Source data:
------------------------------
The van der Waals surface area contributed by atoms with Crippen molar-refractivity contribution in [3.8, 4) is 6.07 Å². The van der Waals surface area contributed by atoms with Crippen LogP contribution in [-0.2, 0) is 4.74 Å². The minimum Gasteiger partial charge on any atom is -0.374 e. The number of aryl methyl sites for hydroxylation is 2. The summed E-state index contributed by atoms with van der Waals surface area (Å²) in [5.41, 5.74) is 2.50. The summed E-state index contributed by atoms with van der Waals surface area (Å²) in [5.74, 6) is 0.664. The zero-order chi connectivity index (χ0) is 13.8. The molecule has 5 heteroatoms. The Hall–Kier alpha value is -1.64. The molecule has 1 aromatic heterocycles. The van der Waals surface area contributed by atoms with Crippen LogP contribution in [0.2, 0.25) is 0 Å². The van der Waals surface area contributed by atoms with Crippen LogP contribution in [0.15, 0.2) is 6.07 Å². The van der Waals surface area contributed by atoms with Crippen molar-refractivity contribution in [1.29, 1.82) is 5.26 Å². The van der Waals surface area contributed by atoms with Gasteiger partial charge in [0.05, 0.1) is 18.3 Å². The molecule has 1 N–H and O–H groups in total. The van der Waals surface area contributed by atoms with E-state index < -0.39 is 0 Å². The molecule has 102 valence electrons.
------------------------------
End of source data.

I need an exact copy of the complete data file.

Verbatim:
The van der Waals surface area contributed by atoms with Crippen molar-refractivity contribution in [3.8, 4) is 6.07 Å². The van der Waals surface area contributed by atoms with Crippen LogP contribution in [-0.2, 0) is 4.74 Å². The minimum Gasteiger partial charge on any atom is -0.374 e. The number of aryl methyl sites for hydroxylation is 2. The summed E-state index contributed by atoms with van der Waals surface area (Å²) in [5.41, 5.74) is 2.50. The summed E-state index contributed by atoms with van der Waals surface area (Å²) in [5.74, 6) is 0.664. The zero-order chi connectivity index (χ0) is 13.8. The molecule has 5 heteroatoms. The Hall–Kier alpha value is -1.64. The molecule has 1 aromatic heterocycles. The van der Waals surface area contributed by atoms with Crippen LogP contribution in [0.2, 0.25) is 0 Å². The van der Waals surface area contributed by atoms with Crippen LogP contribution in [0.15, 0.2) is 6.07 Å². The van der Waals surface area contributed by atoms with Crippen molar-refractivity contribution in [1.29, 1.82) is 5.26 Å². The van der Waals surface area contributed by atoms with Gasteiger partial charge in [0.05, 0.1) is 18.3 Å². The molecule has 1 N–H and O–H groups in total. The van der Waals surface area contributed by atoms with E-state index < -0.39 is 0 Å². The molecule has 102 valence electrons.